14/02/2016 Sunday Politics Scotland


Andrew Neil and Gordon Brewer with the latest political news, interviews and debate.

Similar Content

Browse content similar to 14/02/2016. Check below for episodes and series from the same categories and more!



Morning, folks, and welcome to the Sunday Politics.


David Cameron says a manifesto shouldn't be a wish list,


He says he's been ticking off the commitments his manifesto made


Well, today, we launch our own manifesto tracker and we'll be


talking to the minister responsible for implementing it.


The Government wants to crack down on the gender pay gap.


But is it really as bad as everyone seems to make out?


We'll be talking to TUC General Secretary Frances O'Grady.


And we'll be asking, who's wooing who in the putative


Plans for land has a? There certainly are. Not involving you so


far. Coming up on Sunday


Politics Scotland: What are the outstanding obstacles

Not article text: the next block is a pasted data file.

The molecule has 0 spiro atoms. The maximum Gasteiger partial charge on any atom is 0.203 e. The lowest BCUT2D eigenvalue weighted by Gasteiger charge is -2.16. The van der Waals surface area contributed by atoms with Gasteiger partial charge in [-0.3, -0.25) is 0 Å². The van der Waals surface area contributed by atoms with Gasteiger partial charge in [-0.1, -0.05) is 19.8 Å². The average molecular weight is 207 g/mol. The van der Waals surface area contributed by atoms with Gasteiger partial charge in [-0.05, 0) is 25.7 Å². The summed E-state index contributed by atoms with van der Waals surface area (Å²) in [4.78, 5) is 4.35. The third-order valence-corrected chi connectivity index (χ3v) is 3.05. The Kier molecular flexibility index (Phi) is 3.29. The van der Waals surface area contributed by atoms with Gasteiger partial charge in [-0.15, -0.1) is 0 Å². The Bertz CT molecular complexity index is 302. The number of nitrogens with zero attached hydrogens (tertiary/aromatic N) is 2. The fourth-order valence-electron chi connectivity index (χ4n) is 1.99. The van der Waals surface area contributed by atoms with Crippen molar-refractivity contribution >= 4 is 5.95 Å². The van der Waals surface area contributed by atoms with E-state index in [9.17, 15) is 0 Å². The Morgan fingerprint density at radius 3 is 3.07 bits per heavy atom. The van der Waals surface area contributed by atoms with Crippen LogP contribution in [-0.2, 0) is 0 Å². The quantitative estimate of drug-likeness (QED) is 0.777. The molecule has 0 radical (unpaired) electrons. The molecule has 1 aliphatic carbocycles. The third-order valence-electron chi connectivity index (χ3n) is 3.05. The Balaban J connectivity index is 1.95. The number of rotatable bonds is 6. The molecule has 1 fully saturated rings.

to an agreement over And with me, as always,


a match made in heaven. Nick Watt, Polly Toynbee


and Tim Shipman, who'll be tweeting


throughout the programme. First, this morning let's turn


to the situation in Syria. A nationwide "cessation


of hostilities" is due But, despite that agreement,


the prospects for peace The truce does not apply


to the battle against what Russia calls terrorist targets and means it


will continue its heavy bombing Meanwhile, Turkey has shelled


Kurdish positions in Northern Syria and the Turkish Foreign Minister has


said his country is pondering This morning, the Foreign Secretary


said Russia had to begin complying The situation in Aleppo


is extremely worrying, the Russians are


using carpet-bombing tactics, indiscriminate


bombing of civilian areas Yes, we demand that the Russians


comply with their obligations under international law and their


obligations under the UN Security Council resolutions


that they have signed up to. Nick, you get a feeling that given


this deal was signed in Munich, it it is living up to deal is signed in


Munich reputations. When we hear the Foreign Secretary saying we demand


Russian do something when they are creating facts on the ground and we


are not, that will have a hollow ring. Russia is now. President's


Asad air force. They have ensured that President Assad cannot lose


this war but he cannot also win it. They have the air force but no